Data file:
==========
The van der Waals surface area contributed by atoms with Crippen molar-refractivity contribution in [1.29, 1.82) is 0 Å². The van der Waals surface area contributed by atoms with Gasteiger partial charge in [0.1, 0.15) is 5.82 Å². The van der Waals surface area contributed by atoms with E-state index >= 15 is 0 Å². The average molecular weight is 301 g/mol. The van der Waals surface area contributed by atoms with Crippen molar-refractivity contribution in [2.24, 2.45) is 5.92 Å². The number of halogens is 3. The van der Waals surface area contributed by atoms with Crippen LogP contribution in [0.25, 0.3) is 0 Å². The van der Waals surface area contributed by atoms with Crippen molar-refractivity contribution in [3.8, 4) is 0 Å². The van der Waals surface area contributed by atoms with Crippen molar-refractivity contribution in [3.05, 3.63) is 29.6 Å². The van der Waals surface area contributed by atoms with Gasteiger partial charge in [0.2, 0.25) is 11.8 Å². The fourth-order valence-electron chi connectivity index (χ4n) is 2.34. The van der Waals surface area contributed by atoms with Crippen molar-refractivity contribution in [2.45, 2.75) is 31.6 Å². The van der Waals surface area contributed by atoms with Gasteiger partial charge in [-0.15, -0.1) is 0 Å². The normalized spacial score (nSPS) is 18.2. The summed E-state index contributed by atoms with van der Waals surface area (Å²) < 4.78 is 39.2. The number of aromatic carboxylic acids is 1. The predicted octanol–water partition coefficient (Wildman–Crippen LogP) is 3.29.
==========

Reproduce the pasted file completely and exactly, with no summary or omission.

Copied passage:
The van der Waals surface area contributed by atoms with Crippen molar-refractivity contribution in [1.29, 1.82) is 0 Å². The van der Waals surface area contributed by atoms with Gasteiger partial charge in [0.1, 0.15) is 5.82 Å². The van der Waals surface area contributed by atoms with E-state index >= 15 is 0 Å². The average molecular weight is 301 g/mol. The van der Waals surface area contributed by atoms with Crippen molar-refractivity contribution in [2.24, 2.45) is 5.92 Å². The number of halogens is 3. The van der Waals surface area contributed by atoms with Crippen LogP contribution in [0.25, 0.3) is 0 Å². The van der Waals surface area contributed by atoms with Crippen molar-refractivity contribution in [3.8, 4) is 0 Å². The van der Waals surface area contributed by atoms with Crippen molar-refractivity contribution in [3.05, 3.63) is 29.6 Å². The van der Waals surface area contributed by atoms with Gasteiger partial charge in [0.2, 0.25) is 11.8 Å². The fourth-order valence-electron chi connectivity index (χ4n) is 2.34. The van der Waals surface area contributed by atoms with Crippen molar-refractivity contribution in [2.45, 2.75) is 31.6 Å². The van der Waals surface area contributed by atoms with Gasteiger partial charge in [-0.15, -0.1) is 0 Å². The normalized spacial score (nSPS) is 18.2. The summed E-state index contributed by atoms with van der Waals surface area (Å²) < 4.78 is 39.2. The number of aromatic carboxylic acids is 1. The predicted octanol–water partition coefficient (Wildman–Crippen LogP) is 3.29.